“I always get a lot of questions on how to use lemongrass. The most common remark is, ‘I never seem to extract the lemongrass flavor.’ My answer is that you have to use a lot of lemongrass, and that you will either have to bruise the stalk or chop it very finely. 

“People also ask, ‘Which fish sauce do I use? How do I apply it?’ I prefer Three Crab brand fish sauce for adding to sauces that won’t be cooked, since the brand seems to lose its salty flavor with long cooking. Squid brand fish sauce is saltier and is great for marinades.” —Chef Tu David Phu

1 stalk lemongrass
3 tablespoons Squid brand fish sauce 
1 tablespoon organic sugar
5 whole garlic cloves, peeled
1 pound filet mignon, tri-tip, or skirt steak

Prepare lemongrass by cutting away the bottom half inch of the stalk. (This part is very woody and should be saved for broths or soups.) Cut the stalks into ½-inch segments and chop finely in a food processor. Add garlic cloves, fish sauce, and sugar. Blend to a fine paste, about 1 minute. Place beef into a zip-top bag with the marinade, making sure to coat all of the beef.… Read More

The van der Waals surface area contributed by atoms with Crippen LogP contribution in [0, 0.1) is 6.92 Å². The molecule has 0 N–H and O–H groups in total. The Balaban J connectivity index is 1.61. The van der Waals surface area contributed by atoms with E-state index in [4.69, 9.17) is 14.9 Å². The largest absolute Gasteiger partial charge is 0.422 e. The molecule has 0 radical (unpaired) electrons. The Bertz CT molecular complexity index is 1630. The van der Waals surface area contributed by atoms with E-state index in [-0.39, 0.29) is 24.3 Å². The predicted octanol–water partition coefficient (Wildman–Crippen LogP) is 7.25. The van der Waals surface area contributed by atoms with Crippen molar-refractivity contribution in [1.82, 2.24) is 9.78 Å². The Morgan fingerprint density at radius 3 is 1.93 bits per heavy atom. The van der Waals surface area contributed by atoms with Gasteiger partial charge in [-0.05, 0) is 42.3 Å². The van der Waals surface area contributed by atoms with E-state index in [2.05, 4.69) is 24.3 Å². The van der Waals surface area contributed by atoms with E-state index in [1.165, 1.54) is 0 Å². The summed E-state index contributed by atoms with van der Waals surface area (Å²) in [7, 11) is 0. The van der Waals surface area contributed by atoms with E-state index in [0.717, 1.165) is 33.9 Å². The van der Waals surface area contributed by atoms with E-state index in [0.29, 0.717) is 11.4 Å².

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Cambodian-Style Chicken Salad

Nite Yun’s Nyam Sach Moan

From Noodle Soup Epiphanies
by Sarah Henry, photography by Robin Jolin


(Cambodian-style chicken salad)
This Khmer dish is served at festive occasions, such as weddings, New Year’s parties, and other celebrations. The fish sauce gives it a distinctly Cambodian flavor. Yun gives it a Northern California twist by including seasonal greens and other vegetables beyond the common cabbage.
Serves 4–6

1 chicken breast
2 cups chicken stock
2 cloves garlic, crushed
4–5 sprigs thyme

For sweet fish sauce dressing:
¼ cup fish sauce
¼ cup vinegar
¼ cup sugar
1 cup water
2 cloves garlic, thinly sliced

For salad:
½ head cabbage, shredded
2 handfuls of loose organic greens (mizuna or arugula)
2 red bell peppers, thinly sliced
1 bunch mint, leaves only
1 bunch Thai basil, leaves only
1 Persian cucumber, thinly sliced
1 bird’s eye chili, chopped
2 tablespoons crushed roasted peanuts

To poach the chicken breast, place stock, garlic, and thyme into a large saucepan over medium-high heat. Bring to a boil, add chicken, return to boil, and then reduce heat to low. Simmer, covered, for 15 minutes or until chicken is just cooked through. Turn off heat and leave chicken in liquid for 5 minutes. Remove meat from liquid and allow to cool on a plate.… Read More